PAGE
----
Original Salt River Bridge a 'beautiful piece of filigree'

Original Salt River Bridge a 'beautiful piece of filigree'

By Kathy Cline / ADOT Communications
April 7, 2021

Is it just a bridge, or a beautiful piece of technology and metalwork? The answer - if you're talking about the Salt River Canyon bridge - is both!

It all began in 1930, when Arizona Highway Department surveyors started looking around for a new all-weather route to Arizona's northeast region. They found the nearly perfect bridge site 43 miles north of Globe, at the Salt River Canyon. But concrete was scarce and the bridge had to be a single free span over the canyon, so the department settled upon a two-hinged steel deck arch design.  

Once work on US 60 was ready, construction of the bridge began once in 1933. The project proceeded slowly because of multiple issues getting the bridge's curvature just right. In January 1934, work began on the first pylon. By June, the bridge was finally finished. Unlike most bridges designed by the highway department at the time - which tended to be unadorned and utilitiarian -  this one was distinguished by decorative steel pylons at the arch corners and ornamented steel guardrails that flanked the curved concrete deck. The beauty was not lost on the public. In fact, one of the department's engineers remarked that at a distance, with its shining aluminum features, the Salt River Canyon bridge looked "more like a delicate piece of filigree than a well-designed and constructed highway bridge."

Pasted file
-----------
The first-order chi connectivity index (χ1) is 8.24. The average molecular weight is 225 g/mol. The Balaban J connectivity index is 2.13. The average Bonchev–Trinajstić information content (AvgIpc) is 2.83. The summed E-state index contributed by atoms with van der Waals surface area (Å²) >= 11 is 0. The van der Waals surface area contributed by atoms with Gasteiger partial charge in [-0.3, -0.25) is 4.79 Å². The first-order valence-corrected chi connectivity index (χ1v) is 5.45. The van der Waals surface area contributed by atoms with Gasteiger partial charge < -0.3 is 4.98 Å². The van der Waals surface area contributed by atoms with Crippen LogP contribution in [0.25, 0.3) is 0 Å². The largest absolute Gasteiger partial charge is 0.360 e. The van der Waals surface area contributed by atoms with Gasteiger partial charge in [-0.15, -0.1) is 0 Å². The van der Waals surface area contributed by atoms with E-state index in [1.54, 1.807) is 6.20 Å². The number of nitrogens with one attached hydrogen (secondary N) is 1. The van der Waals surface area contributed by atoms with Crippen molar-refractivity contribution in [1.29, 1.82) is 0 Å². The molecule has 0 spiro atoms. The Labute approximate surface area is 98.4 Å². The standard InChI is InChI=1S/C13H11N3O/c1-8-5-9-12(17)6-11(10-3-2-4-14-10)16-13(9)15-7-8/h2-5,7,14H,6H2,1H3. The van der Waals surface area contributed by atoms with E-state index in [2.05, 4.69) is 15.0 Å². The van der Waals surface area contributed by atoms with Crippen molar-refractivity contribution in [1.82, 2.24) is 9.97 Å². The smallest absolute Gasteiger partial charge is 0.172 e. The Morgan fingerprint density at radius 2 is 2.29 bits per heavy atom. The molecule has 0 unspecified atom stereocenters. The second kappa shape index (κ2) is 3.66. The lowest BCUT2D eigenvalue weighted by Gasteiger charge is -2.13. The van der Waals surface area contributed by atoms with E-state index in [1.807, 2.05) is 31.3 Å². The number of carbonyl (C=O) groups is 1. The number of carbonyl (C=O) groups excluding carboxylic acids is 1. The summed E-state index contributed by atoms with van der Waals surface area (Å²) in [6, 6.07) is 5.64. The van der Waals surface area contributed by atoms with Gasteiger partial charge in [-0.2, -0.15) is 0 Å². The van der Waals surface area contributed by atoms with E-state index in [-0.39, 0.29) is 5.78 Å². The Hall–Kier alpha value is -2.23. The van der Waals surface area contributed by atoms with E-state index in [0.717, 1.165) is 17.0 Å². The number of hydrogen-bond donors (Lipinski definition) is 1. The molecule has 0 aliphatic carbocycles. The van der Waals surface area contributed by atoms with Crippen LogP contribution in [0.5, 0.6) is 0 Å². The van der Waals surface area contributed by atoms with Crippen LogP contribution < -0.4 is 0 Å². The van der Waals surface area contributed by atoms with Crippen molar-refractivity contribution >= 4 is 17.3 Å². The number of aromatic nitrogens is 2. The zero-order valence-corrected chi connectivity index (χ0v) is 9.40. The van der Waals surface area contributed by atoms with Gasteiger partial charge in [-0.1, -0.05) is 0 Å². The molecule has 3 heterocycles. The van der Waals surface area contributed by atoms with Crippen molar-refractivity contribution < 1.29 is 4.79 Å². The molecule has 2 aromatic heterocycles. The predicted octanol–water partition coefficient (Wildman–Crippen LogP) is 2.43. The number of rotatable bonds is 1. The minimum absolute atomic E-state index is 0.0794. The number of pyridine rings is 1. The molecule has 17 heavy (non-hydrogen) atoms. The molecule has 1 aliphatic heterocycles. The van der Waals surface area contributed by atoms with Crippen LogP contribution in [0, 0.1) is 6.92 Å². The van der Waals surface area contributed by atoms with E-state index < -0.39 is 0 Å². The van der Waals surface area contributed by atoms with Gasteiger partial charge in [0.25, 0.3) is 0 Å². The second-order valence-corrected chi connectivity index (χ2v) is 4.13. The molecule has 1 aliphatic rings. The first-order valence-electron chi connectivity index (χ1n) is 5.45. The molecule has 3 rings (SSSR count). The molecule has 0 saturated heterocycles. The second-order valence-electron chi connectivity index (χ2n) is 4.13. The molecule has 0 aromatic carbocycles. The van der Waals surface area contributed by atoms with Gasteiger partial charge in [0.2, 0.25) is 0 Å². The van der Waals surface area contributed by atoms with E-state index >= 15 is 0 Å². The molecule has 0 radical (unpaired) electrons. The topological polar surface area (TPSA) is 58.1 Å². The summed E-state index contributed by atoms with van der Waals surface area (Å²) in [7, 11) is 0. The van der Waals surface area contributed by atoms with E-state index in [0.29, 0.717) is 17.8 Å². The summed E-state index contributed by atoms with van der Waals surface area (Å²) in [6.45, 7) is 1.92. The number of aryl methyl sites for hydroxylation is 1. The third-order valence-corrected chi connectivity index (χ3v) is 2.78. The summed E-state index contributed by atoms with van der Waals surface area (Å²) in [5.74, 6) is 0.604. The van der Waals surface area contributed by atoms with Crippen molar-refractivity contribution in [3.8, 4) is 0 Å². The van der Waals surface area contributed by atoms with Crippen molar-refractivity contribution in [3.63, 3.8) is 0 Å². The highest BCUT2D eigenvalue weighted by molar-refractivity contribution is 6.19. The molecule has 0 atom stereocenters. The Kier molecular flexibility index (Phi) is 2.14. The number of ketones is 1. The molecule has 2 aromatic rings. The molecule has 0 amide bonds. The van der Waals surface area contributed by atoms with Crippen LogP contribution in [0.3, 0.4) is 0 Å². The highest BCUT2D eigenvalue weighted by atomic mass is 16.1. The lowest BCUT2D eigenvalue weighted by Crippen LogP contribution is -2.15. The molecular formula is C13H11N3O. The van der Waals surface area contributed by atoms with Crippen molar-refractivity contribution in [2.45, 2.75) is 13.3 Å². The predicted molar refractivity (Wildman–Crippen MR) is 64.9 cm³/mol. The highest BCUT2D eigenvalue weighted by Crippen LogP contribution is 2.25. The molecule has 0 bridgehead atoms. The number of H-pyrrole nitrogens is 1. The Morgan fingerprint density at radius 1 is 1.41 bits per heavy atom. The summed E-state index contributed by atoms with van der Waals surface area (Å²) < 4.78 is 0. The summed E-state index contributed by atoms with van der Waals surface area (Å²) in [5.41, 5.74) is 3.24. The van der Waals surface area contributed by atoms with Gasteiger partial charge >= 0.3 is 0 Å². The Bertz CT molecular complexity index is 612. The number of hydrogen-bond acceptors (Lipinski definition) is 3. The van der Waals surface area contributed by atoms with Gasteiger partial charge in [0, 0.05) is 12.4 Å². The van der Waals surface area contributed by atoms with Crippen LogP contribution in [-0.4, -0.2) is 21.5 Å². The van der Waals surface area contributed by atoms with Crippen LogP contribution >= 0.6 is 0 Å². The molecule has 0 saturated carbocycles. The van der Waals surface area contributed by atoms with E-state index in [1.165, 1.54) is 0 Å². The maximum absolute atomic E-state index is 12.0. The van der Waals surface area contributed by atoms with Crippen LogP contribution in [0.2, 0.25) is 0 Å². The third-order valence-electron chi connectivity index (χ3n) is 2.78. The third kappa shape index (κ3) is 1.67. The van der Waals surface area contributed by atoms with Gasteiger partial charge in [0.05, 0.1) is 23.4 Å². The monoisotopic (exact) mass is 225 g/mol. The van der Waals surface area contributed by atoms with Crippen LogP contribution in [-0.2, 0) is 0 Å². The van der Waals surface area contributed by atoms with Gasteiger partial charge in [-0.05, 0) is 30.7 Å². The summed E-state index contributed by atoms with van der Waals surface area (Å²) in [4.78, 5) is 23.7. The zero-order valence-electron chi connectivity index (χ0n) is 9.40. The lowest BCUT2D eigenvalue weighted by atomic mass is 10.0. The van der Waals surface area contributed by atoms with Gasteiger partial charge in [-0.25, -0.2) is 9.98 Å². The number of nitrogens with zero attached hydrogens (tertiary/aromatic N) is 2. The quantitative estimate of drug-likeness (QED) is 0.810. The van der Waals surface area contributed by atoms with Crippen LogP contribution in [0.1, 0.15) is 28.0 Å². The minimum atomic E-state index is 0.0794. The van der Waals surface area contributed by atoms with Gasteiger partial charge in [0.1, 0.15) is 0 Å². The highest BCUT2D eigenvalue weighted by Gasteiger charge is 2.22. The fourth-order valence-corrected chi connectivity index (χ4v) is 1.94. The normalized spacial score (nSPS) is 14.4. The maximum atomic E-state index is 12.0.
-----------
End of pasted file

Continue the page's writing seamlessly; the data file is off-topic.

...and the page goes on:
On the technological side, this was the first girder-ribbed steel arch done by the Arizona Highway Department. It was able to go up quicker than the then-standard spandrel-braced arch, so this soon became the bridge-construction norm. For decades after, the Salt River Canyon bridge carried vehicular traffic with minimal maintenance. Eventually it would be replaced when the newer, higher-capacity bridge opened to traffic in 1996.

Although it no longer carries vehicles, the original bridge is still there. Pedestrians can still walk along it, and can also rest from their walk at the restored Salt River Canyon rest area nearby before continuing on their way. And, of course, they can enjoy the view, whether that's of the canyon for the beautiful piece of filigree crossing it.